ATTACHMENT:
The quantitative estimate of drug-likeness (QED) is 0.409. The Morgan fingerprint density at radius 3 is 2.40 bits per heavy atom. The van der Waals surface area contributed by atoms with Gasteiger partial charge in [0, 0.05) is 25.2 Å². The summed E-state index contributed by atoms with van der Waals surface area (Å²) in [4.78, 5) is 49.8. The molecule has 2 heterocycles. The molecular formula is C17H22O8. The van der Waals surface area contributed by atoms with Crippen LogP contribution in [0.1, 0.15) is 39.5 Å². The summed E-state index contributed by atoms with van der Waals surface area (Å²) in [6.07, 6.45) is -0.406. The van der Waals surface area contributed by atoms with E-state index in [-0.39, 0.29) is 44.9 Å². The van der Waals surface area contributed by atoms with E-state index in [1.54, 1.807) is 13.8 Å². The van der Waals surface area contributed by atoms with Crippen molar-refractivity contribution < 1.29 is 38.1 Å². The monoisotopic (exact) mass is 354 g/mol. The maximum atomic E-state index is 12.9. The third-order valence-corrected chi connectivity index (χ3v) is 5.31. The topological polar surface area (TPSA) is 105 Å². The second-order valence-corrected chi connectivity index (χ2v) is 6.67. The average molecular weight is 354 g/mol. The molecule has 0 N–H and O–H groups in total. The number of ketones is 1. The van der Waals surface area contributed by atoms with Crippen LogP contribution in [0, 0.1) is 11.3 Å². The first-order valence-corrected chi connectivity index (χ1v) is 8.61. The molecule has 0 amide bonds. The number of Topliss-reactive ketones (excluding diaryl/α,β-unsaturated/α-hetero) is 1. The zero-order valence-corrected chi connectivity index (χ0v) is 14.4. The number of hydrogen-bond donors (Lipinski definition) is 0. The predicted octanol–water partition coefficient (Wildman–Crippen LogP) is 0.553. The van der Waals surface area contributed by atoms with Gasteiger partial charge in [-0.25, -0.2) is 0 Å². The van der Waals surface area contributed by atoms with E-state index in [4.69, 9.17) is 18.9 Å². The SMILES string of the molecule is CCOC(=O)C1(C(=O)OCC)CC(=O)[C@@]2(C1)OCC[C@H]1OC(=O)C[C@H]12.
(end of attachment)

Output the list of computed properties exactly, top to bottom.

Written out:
The quantitative estimate of drug-likeness (QED) is 0.409. The Morgan fingerprint density at radius 3 is 2.40 bits per heavy atom. The van der Waals surface area contributed by atoms with Gasteiger partial charge in [0, 0.05) is 25.2 Å². The summed E-state index contributed by atoms with van der Waals surface area (Å²) in [4.78, 5) is 49.8. The molecule has 2 heterocycles. The molecular formula is C17H22O8. The van der Waals surface area contributed by atoms with Crippen LogP contribution in [0.1, 0.15) is 39.5 Å². The summed E-state index contributed by atoms with van der Waals surface area (Å²) in [6.07, 6.45) is -0.406. The van der Waals surface area contributed by atoms with E-state index in [-0.39, 0.29) is 44.9 Å². The van der Waals surface area contributed by atoms with E-state index in [1.54, 1.807) is 13.8 Å². The van der Waals surface area contributed by atoms with Crippen molar-refractivity contribution < 1.29 is 38.1 Å². The monoisotopic (exact) mass is 354 g/mol. The maximum atomic E-state index is 12.9. The third-order valence-corrected chi connectivity index (χ3v) is 5.31. The topological polar surface area (TPSA) is 105 Å². The second-order valence-corrected chi connectivity index (χ2v) is 6.67. The average molecular weight is 354 g/mol. The molecule has 0 N–H and O–H groups in total. The number of ketones is 1. The van der Waals surface area contributed by atoms with Crippen LogP contribution in [0, 0.1) is 11.3 Å². The first-order valence-corrected chi connectivity index (χ1v) is 8.61. The molecule has 0 amide bonds. The number of Topliss-reactive ketones (excluding diaryl/α,β-unsaturated/α-hetero) is 1. The zero-order valence-corrected chi connectivity index (χ0v) is 14.4. The number of hydrogen-bond donors (Lipinski definition) is 0. The predicted octanol–water partition coefficient (Wildman–Crippen LogP) is 0.553. The van der Waals surface area contributed by atoms with Gasteiger partial charge in [-0.25, -0.2) is 0 Å². The van der Waals surface area contributed by atoms with E-state index in [4.69, 9.17) is 18.9 Å². The SMILES string of the molecule is CCOC(=O)C1(C(=O)OCC)CC(=O)[C@@]2(C1)OCC[C@H]1OC(=O)C[C@H]12.